Fast Food Industry

Fast food refers to food that can prepared and served very quickly. However, the term is usually used for food sold in restaurants which is prepared with precooked ingredients. The term "fast-food" first appeared in the Merriam-Webster dictionary in 1951.

The fast-food industry, which has spread all around the world, has its origins in the United States. Fast-food restaurants are characterized by informality, focus on speed and friendly personnel.

Louis Lassen is said to be the first to have ever served a hamburger sandwich. Legend has it that in 1900, in New Haven, Connecticut, one of Louis Lassen's customers wanted to have lunch in a hurry, so Lassen formed the ground beef into a patty, cooked it and put it between two slices of white bread.

The fast-food phenomenon grew bigger in the early 1940s, together with the rising popularity of cars. Restaurant owners designed drive-in restaurants that allowed people to order food and eat without even leaving their cars. In 1948, they simplified the menus so that they served nothing which required the use of a knife, spoon or fork. Disposable cups and plates were introduced. The food preparation tasks were divided into a production line.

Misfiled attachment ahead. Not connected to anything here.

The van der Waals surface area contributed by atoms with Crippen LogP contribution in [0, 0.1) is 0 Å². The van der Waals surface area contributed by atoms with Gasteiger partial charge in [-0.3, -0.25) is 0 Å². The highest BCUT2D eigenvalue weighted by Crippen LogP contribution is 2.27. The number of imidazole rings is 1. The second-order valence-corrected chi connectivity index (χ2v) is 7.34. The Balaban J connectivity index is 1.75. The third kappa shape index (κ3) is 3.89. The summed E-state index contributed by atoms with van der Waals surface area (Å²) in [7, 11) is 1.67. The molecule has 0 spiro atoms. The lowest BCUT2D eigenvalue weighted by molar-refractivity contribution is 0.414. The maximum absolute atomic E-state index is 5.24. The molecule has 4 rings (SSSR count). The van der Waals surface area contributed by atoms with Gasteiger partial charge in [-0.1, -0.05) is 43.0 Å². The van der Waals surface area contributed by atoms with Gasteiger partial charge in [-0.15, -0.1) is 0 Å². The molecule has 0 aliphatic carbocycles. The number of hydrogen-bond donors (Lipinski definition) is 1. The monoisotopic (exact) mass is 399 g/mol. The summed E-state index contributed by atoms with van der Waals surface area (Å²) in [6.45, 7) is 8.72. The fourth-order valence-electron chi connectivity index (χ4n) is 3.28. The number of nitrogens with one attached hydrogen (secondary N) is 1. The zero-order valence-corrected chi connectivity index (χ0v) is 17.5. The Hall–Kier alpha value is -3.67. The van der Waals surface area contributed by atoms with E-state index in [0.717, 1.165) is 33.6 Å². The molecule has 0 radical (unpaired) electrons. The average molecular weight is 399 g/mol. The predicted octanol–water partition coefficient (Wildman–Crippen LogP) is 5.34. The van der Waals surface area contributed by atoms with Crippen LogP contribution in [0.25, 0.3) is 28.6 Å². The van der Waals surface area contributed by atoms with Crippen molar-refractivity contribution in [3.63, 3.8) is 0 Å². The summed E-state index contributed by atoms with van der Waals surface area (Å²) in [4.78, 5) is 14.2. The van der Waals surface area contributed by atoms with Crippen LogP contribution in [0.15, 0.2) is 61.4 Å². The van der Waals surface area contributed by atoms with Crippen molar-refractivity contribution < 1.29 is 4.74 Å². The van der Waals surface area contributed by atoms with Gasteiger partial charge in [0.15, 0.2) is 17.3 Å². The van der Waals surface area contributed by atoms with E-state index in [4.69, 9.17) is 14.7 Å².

Fast-food restaurants come in a wide variety of forms and offer products ranging from hamburgers, pizzas and French fries to traditional foods such as Chinese meals, Turkish kebabs and Indian curries. While hamburger shops are dominated by large companies, ethnic restaurants usually belong to small independent owners.

In fast-food restaurants, customers choose their meals from a limited list of offerings for fast consumption. Customers usually place their orders at a counter, the food is served quickly either on trays or packaged. Customers are supposed to carry their trays to the table and throw out their own trash when they have finished eating. The fast-food industry addresses people who want quick inexpensive meals.

Large companies have entered the fast-food market in recent years and competition in the industry has become fierce. This has resulted in aggressive pricing policies among the main competitors and an increase in menu diversification. Companies started to develop new products in order to increase sales and market shares. The main fast-food chains expanded their business into new locations such as hospitals, schools, highway stations, parks, shopping centers and even prisons.

Moreover, consumer habits have started to change. People are now more concerned about health and the fat content of their meals. As people have become more interested in controlling their weight, consumption of poultry has increased, while consumption of red meats has declined. As a result, fast-food restaurants started to reduce the amount of fats in their food and started to sell new products. For example, some restaurants offer baked potatoes as an alternative to French fries or sell prepackaged salads.

As some consumers found it more convenient to eat at home, the take-away and home delivery services were created to suit their needs. Even supermarkets tried to stay in line, offering their clients sandwiches and salads. People can buy dinner in just a few minutes and take it home to eat it with their families or simply order it on the phone.